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Samsung co-CEO H.S. Kim, who spoke at last year's CES, will give a keynote Monday at the Las Vegas trade show.

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Samsung made a bold proclamation at CES 2015. Within five years, every Samsung product would be internet-connected, then co-CEO B.K. Yoon declared. Not only would its phones and TVs be smart, but also its washing machinesovens and a myriad of other electronics.

Fast-forward to CES 2020. Samsung's head of electronics is again hosting a keynote at the world's biggest tech show. This time around, the chief is H.S. Kim. At last year's CES, Kim said that Samsung has a "bold vision to take a half a billion devices we sell every year and make them connected and intelligent." 

Kim's likely not going to stand on stage and say Samsung has accomplished this goal, but the company could have something even more innovative to share: a new, secretive artificial intelligence program called Neon. 

Five years ago, "we were still on the high of the internet of things and [the belief that] everything was going to have sensors," Creative Strategies analyst Carolina Milanesi said. The reality, she said, is that what's more important is "what the things that are connected allow you to do."

Samsung is among the tech giants have been making a big push to make our devices smarter. The so-called internet of things, or IoT, embraces the notion that everything around us should communicate and work together. The aim is to make life easier, letting us do things like close our garage doors while we're away or get an alert from our refrigerators when we're out of milk. But many of our devices still don't talk to each other, and they're often not as smart as promised.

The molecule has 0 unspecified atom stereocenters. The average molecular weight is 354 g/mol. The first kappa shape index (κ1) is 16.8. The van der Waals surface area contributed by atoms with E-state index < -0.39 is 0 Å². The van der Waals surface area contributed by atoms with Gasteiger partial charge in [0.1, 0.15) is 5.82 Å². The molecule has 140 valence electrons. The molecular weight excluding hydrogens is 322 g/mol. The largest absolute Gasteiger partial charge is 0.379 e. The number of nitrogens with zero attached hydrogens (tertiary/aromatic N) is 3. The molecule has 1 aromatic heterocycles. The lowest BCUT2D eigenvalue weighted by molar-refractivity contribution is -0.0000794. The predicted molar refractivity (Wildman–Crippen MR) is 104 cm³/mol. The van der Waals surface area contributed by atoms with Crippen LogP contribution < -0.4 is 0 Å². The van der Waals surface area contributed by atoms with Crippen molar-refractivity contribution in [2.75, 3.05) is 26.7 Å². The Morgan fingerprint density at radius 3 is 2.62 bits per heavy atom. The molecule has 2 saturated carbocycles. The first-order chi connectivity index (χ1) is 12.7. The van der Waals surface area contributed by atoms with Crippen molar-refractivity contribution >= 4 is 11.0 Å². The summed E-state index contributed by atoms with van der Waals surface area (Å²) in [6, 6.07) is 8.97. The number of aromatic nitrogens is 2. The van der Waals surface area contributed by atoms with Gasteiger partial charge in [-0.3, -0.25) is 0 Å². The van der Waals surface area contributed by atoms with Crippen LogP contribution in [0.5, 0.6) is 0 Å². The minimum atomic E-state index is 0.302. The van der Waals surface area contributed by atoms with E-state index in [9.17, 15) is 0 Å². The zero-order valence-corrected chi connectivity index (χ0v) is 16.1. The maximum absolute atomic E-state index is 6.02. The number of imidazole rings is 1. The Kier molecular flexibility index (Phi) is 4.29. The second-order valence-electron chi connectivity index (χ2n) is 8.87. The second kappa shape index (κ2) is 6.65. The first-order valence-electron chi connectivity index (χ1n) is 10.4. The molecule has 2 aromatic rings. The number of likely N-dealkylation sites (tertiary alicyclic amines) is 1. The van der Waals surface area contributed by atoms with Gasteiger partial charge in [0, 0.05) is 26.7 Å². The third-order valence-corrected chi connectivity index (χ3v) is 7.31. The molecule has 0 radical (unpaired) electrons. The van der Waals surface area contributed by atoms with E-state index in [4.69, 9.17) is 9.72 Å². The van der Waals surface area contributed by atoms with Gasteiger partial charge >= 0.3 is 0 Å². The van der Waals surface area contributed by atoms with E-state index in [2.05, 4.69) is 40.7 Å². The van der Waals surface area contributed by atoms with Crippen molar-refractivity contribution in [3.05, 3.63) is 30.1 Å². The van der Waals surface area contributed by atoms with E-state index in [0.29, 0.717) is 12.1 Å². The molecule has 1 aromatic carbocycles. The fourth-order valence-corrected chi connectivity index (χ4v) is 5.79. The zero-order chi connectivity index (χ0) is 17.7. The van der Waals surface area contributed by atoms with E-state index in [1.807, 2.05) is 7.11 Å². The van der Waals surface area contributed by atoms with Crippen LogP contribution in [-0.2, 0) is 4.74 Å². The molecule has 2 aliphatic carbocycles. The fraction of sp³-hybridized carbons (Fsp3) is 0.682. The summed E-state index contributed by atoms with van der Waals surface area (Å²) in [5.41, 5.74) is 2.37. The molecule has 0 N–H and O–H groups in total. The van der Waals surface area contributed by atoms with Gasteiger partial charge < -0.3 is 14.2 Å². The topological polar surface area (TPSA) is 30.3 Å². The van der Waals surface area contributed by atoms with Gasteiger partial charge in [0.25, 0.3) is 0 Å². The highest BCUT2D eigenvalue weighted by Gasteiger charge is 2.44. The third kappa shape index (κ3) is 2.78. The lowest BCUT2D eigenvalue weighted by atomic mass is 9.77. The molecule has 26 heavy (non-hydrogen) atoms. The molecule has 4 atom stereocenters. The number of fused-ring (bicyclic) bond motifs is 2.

Today, "the majority" of Samsung devices have Wi-Fi and Bluetooth links, but it turns out that some things, like various home appliances, don't need to be connected to the internet at all. And the things that are connected need to go about it in a smarter way. It's not enough that devices have Wi-Fi and Bluetooth connections. They also have to be able to do things that actually help users. 

That's where one of Samsung's possible 2020 CES announcements comes in: a mysterious new artificial intelligence initiative called Neon. Little is known about the program beyond the fact it's run by Pranav Mistry, the Samsung research exec who in October was named CEO of Samsung's Bay Area-based Technology and Advanced Research Labs (STAR Labs). 


Link: https://www.cnet.com/news/samsung-at-ces-2020-thinking-bigger-and-smarter/